Harry was prepared to bet everything he owned, Including his Firebolt, that
it wasn't good news, whatever it was. And sure enough —
“My dear Professor Trelawney breathed, gazing up at Harry. “It is here, plainer
than ever before... my dear, stalking toward you, growing ever closer... the
“Oh, for goodness' sake!” said Hermione loudly. “Not that ridiculous Grim
Professor Trelawney raised her enormous eyes to Hermione's face. Parvati
whispered something to Lavender, and they both glared at Hermione too. Professor
Trelawney stood up, surveying Hermione with unmistakable anger.
“I am sorry to say that from the moment you have arrived in this class my
dear, it has been apparent that you do not have what the noble art of Divination
requires. Indeed, I don't remember ever meeting a student whose mind was so
There was a moment's silence. Then —
“Fine!” said Hermione suddenly, getting up and cramming Unfogging the Future
back into her bag. “Fine!” she repeated, swinging the bag over her shoulder
and almost knocking Ron off his chair. “I give up! I'm leaving!”
And to the whole class's amazement, Hermione strode over to the trapdoor,
kicked it open, and climbed down the ladder out of sight.
It took a few minutes for the class to settle down again. Professor Trelawney
seemed to have forgotten all about the Grim. She turned abruptly from Harry
and Ron's table, breathing rather heavily as she tugged her gauzy shawl more
closely to her.
“Ooooo!” said Lavender suddenly, making everyone start. “Ooooo, Professor
Trelawney, I've just remembered! You saw her leaving, didn't you? Didn't you,
Professor? 'Around Easter, one of our number will leave us forever!' You said
it ages ago, Professor!”
Professor Trelawney gave her a dewy smile.
“Yes, my dear, I did indeed know that Miss Granger would be leaving us. One
hopes, however, that one might have mistaken the Signs... The Inner Eye can
be a burden, you know...”
Lavender and Parvati looked deeply impressed, and moved over so that Professor
Trelawney could join their table instead.
“Some day Hermione's having, eh?” Ron muttered to Harry, looking awed.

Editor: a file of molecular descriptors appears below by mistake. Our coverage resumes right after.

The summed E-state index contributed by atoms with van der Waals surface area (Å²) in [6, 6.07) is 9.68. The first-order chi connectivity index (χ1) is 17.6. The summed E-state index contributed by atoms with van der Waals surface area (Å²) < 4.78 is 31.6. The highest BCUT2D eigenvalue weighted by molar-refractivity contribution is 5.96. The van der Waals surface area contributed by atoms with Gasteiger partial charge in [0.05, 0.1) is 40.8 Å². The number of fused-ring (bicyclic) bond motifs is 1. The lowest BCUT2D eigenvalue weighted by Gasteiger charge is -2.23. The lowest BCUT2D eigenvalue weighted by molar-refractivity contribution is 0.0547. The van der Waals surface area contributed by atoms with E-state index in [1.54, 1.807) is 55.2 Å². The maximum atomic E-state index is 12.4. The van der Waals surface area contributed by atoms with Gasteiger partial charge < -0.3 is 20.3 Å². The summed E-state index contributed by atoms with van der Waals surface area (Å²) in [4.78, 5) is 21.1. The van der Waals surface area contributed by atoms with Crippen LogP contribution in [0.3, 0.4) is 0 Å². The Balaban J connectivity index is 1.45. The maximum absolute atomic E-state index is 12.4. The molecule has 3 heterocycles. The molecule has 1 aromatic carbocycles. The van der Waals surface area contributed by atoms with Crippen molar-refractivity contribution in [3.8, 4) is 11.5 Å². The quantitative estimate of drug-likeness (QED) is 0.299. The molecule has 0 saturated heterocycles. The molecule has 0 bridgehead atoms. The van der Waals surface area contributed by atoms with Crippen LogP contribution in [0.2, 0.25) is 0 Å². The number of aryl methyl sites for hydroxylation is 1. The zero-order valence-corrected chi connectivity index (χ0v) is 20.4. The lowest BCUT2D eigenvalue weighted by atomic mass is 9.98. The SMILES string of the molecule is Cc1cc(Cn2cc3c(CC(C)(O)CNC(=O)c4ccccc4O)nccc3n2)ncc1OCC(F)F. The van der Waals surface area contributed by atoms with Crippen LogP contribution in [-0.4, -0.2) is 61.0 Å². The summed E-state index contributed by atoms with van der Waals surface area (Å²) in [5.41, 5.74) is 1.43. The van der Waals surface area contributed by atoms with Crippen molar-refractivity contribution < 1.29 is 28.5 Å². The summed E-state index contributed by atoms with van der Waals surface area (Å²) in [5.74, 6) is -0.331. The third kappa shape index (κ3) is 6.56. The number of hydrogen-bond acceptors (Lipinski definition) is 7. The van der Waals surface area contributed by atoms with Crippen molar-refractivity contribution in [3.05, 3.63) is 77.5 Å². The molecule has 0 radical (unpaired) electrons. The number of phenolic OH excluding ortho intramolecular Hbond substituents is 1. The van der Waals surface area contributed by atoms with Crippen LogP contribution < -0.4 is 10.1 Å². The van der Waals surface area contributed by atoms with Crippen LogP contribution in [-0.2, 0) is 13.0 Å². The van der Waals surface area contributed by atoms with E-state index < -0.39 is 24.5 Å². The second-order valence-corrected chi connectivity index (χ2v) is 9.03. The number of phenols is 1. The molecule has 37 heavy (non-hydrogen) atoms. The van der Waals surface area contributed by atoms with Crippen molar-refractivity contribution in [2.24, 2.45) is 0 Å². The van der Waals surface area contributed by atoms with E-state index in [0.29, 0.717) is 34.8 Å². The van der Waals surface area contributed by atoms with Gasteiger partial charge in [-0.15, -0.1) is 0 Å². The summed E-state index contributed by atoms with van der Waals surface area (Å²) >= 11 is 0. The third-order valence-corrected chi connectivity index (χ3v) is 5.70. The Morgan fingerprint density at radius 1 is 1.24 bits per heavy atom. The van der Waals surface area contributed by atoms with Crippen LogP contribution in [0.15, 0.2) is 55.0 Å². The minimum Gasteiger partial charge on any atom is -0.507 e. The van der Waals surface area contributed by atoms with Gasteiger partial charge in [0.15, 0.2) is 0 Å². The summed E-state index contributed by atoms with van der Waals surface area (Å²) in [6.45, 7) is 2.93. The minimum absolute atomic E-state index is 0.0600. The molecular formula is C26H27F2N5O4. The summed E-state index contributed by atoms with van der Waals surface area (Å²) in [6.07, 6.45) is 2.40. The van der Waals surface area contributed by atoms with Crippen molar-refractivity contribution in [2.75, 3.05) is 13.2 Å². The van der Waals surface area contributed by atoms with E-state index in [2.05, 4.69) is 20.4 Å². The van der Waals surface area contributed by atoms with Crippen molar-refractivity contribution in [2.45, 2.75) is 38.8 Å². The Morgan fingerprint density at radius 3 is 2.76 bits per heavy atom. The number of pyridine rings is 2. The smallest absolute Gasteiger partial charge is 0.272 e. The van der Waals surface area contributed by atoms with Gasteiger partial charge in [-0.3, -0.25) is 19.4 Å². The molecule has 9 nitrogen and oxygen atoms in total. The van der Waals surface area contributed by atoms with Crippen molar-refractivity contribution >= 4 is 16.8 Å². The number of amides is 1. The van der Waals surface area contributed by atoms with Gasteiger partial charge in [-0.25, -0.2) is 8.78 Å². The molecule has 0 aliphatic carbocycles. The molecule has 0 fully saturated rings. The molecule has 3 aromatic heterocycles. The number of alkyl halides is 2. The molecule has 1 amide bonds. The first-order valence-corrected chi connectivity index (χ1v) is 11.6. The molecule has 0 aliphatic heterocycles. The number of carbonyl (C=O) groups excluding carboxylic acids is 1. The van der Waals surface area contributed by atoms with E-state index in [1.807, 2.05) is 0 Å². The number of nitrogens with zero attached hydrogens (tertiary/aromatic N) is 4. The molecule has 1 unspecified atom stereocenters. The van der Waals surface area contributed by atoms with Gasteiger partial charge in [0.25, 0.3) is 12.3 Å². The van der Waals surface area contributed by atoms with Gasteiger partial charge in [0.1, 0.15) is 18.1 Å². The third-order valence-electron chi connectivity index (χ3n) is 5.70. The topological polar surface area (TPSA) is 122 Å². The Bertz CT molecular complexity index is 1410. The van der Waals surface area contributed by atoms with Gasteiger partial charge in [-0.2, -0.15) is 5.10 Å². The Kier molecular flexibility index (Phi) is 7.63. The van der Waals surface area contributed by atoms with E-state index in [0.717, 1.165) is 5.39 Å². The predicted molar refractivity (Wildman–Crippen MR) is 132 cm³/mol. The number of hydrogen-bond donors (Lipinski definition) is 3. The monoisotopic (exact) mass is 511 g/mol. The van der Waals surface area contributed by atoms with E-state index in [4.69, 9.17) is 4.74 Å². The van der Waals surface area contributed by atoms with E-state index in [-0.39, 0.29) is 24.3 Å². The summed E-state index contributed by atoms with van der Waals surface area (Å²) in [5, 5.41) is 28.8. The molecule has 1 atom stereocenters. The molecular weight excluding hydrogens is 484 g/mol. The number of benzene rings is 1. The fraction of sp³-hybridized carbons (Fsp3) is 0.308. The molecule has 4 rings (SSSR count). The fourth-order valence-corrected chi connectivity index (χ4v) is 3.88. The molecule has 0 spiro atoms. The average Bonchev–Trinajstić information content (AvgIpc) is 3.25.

Harry glanced into the crystal ball but saw nothing but swirling white mist.
Had Professor Trelawney really seen the Grim again? Would he? The last thing
he needed was another near-fatal accident, with the Quidditch final drawing
The Easter holidays were not exactly relaxing. The third years had never
had so much homework. Neville Longbottom seemed close to a nervous collapse,
and he wasn't the only one.
“Call this a holiday!” Seamus Finnigan roared at the common room one afternoon.
“The exams are ages away, what're they playing at?”
But nobody had as much to do as Hermione. Even without Divination, she was
taking more subjects than anybody else. She was usually last to leave the common
room at night, first to arrive at the library the next morning; she had shadows
like Lupin's under her eyes, and seemed constantly close to tears.
Ron had taken over responsibility for Buckbeak's appeal. When he wasn't doing
his own work, he was poring over enormously thick volumes with names like The
Handbook of Hippogriff Psychology and Fowl or Foul? A Study of Hippogriff Brutality.
He was so absorbed, he even forgot to be horrible to Crookshanks.
Harry, meanwhile, had to fit in his homework around Quidditch practice every
day, not to mention endless discussions of tactics with Wood. The Gryffindor-Slytherin
match would take place on the first Saturday after the Easter holidays. Slytherin
was leading the tournament by exactly two hundred points. This meant (as Wood
constantly reminded his team) that they needed to win the match by more than
that amount to win the Cup. It also meant that the burden of winning fell largely
on Harry, because capturing the Snitch was worth one hundred and fifty points.
“So you must catch it only if we're more than fifty points up,” Wood told
Harry constantly. “Only if we're more than fifty points up, Harry, or we win
the match but lose the Cup. You've got that, Haven't you? You must catch the
Snitch only if we're —”
“I KNOW, OLIVER!” Harry yelled.
The whole of Gryffindor House was obsessed with the coming match. Gryffindor
hadn't won the Quidditch Cup since the legendary Charlie Weasley (Ron's second
oldest brother) had been seeker. But Harry doubted whether any of them, even
Wood, wanted to win as much as he did. The enmity between Harry and Malfoy was
at its highest point ever. Malfoy was still smarting,bout the mud-throwing incident
in Hogsmeade and was even more furious that Harry had somehow wormed his way